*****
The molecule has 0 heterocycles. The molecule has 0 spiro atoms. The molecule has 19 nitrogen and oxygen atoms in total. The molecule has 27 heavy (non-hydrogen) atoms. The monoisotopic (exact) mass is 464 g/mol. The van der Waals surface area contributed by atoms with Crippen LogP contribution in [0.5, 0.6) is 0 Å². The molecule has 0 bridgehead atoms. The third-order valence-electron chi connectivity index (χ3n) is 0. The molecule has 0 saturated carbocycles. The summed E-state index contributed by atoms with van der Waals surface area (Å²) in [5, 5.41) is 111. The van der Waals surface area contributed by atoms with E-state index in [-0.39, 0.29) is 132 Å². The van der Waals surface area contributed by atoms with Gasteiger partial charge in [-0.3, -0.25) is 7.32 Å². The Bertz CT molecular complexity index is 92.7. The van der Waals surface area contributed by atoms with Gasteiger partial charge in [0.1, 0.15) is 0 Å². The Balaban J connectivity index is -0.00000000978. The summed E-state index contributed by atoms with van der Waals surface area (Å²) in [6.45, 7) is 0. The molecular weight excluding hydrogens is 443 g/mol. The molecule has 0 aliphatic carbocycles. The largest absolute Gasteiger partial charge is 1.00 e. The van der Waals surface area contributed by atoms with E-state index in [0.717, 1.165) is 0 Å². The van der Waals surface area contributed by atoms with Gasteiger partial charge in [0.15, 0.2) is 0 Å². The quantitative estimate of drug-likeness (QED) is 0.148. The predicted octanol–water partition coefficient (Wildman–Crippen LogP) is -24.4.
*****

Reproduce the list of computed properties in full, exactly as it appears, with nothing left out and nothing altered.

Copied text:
The molecule has 0 heterocycles. The molecule has 0 spiro atoms. The molecule has 19 nitrogen and oxygen atoms in total. The molecule has 27 heavy (non-hydrogen) atoms. The monoisotopic (exact) mass is 464 g/mol. The van der Waals surface area contributed by atoms with Crippen LogP contribution in [0.5, 0.6) is 0 Å². The molecule has 0 bridgehead atoms. The third-order valence-electron chi connectivity index (χ3n) is 0. The molecule has 0 saturated carbocycles. The summed E-state index contributed by atoms with van der Waals surface area (Å²) in [5, 5.41) is 111. The van der Waals surface area contributed by atoms with E-state index in [-0.39, 0.29) is 132 Å². The van der Waals surface area contributed by atoms with Gasteiger partial charge in [-0.3, -0.25) is 7.32 Å². The Bertz CT molecular complexity index is 92.7. The van der Waals surface area contributed by atoms with Gasteiger partial charge in [0.1, 0.15) is 0 Å². The Balaban J connectivity index is -0.00000000978. The summed E-state index contributed by atoms with van der Waals surface area (Å²) in [6.45, 7) is 0. The molecular weight excluding hydrogens is 443 g/mol. The molecule has 0 aliphatic carbocycles. The largest absolute Gasteiger partial charge is 1.00 e. The van der Waals surface area contributed by atoms with E-state index in [0.717, 1.165) is 0 Å². The van der Waals surface area contributed by atoms with Gasteiger partial charge in [0.15, 0.2) is 0 Å². The quantitative estimate of drug-likeness (QED) is 0.148. The predicted octanol–water partition coefficient (Wildman–Crippen LogP) is -24.4.